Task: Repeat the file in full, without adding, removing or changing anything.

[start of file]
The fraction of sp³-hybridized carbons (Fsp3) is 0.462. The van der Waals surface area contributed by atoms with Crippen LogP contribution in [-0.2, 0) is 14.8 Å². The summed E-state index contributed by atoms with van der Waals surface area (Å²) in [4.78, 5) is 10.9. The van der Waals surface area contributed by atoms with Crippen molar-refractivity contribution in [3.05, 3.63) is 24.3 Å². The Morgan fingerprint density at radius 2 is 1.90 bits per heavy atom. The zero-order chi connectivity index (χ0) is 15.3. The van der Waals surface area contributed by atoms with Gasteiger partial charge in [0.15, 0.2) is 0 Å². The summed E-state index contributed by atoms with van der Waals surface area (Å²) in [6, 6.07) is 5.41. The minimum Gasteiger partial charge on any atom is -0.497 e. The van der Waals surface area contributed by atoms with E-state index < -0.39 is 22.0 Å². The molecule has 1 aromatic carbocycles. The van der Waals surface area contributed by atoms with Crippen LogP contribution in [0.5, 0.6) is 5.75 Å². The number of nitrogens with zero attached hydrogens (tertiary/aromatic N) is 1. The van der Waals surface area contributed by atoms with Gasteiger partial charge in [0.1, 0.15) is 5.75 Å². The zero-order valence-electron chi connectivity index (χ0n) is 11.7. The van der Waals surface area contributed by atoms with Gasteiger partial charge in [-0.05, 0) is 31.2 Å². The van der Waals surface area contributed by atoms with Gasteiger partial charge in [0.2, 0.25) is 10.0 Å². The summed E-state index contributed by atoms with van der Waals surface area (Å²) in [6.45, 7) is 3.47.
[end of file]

The fraction of sp³-hybridized carbons (Fsp3) is 0.462. The van der Waals surface area contributed by atoms with Crippen LogP contribution in [-0.2, 0) is 14.8 Å². The summed E-state index contributed by atoms with van der Waals surface area (Å²) in [4.78, 5) is 10.9. The van der Waals surface area contributed by atoms with Crippen molar-refractivity contribution in [3.05, 3.63) is 24.3 Å². The Morgan fingerprint density at radius 2 is 1.90 bits per heavy atom. The zero-order chi connectivity index (χ0) is 15.3. The van der Waals surface area contributed by atoms with Gasteiger partial charge in [0.15, 0.2) is 0 Å². The summed E-state index contributed by atoms with van der Waals surface area (Å²) in [6, 6.07) is 5.41. The minimum Gasteiger partial charge on any atom is -0.497 e. The van der Waals surface area contributed by atoms with E-state index < -0.39 is 22.0 Å². The molecule has 1 aromatic carbocycles. The van der Waals surface area contributed by atoms with Crippen LogP contribution in [0.5, 0.6) is 5.75 Å². The number of nitrogens with zero attached hydrogens (tertiary/aromatic N) is 1. The van der Waals surface area contributed by atoms with Gasteiger partial charge in [0.1, 0.15) is 5.75 Å². The zero-order valence-electron chi connectivity index (χ0n) is 11.7. The van der Waals surface area contributed by atoms with Gasteiger partial charge in [-0.05, 0) is 31.2 Å². The van der Waals surface area contributed by atoms with Gasteiger partial charge in [0.2, 0.25) is 10.0 Å². The summed E-state index contributed by atoms with van der Waals surface area (Å²) in [6.45, 7) is 3.47.